If you’re ‘a creative’ you either want to write a novel or make films. If you’re a planner you want to be a writer. At least that’s what a lot of people reckon. Working in advertising (and it’s related functions) is, for most people, a great way to do things that are pretty similar to the things they really want to do (and get paid well for it at the same time). It’s a chance to live the dream of the starving artist but without the starving bit. Exercising and developing our creative brains at someone else’s expense. And always having clients to blame when the work isn’t quite up to scratch is always a handy getout ;-)

That’s not to say that clients don’t get something out of it too, or else they wouldn’t pay for agencies, would they?

Personally I enjoy writing but I’ve got no desire to be a writer. I admire people who can make great films and tell great stories, but I don’t think that’s where my passions or skills lie. I like having interesting thoughts, but writing them down into a well structured and cohesive argument that stretches over pages (let alone chapters) is something that I find incredibly daunting.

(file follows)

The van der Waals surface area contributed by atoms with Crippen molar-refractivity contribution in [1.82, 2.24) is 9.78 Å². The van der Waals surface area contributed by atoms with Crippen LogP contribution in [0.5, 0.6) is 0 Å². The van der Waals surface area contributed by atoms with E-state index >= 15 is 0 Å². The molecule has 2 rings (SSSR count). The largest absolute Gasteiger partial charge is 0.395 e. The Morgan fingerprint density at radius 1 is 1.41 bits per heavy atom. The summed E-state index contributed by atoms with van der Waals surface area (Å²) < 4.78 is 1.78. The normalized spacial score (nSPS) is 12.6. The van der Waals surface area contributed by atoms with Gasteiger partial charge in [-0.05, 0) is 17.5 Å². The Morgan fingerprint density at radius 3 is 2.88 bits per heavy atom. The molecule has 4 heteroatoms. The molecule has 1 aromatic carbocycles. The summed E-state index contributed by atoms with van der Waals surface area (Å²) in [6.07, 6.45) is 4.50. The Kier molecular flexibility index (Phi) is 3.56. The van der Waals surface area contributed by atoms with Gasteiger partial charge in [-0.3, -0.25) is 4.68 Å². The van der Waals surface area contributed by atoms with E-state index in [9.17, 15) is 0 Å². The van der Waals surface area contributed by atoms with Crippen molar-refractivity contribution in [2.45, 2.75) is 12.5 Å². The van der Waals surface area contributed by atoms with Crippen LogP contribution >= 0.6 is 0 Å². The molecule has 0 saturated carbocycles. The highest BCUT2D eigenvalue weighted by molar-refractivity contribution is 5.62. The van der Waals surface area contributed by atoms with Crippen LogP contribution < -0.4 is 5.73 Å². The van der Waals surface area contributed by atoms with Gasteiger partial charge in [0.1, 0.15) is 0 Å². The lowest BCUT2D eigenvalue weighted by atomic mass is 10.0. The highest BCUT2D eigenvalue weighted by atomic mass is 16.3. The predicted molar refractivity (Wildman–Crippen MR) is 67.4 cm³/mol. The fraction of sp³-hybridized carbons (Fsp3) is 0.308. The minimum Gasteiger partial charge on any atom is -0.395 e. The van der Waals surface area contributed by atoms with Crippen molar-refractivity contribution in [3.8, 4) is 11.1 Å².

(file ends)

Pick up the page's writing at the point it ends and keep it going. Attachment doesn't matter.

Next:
If I could be anything in the world I’d be an inventor. And it’s not just getting to work in a really cool inventing shed that appeals (although that is a big part of it).

Working in the digital space gives us the chance to play at inventors. In pretty much every brief we get there’s an opportunity to do something that’s never been done before – and that’s not just about executional technique or new ways of communicating things. It’s genuinely about making technologies or systems that enable people to do, feel and experience something new.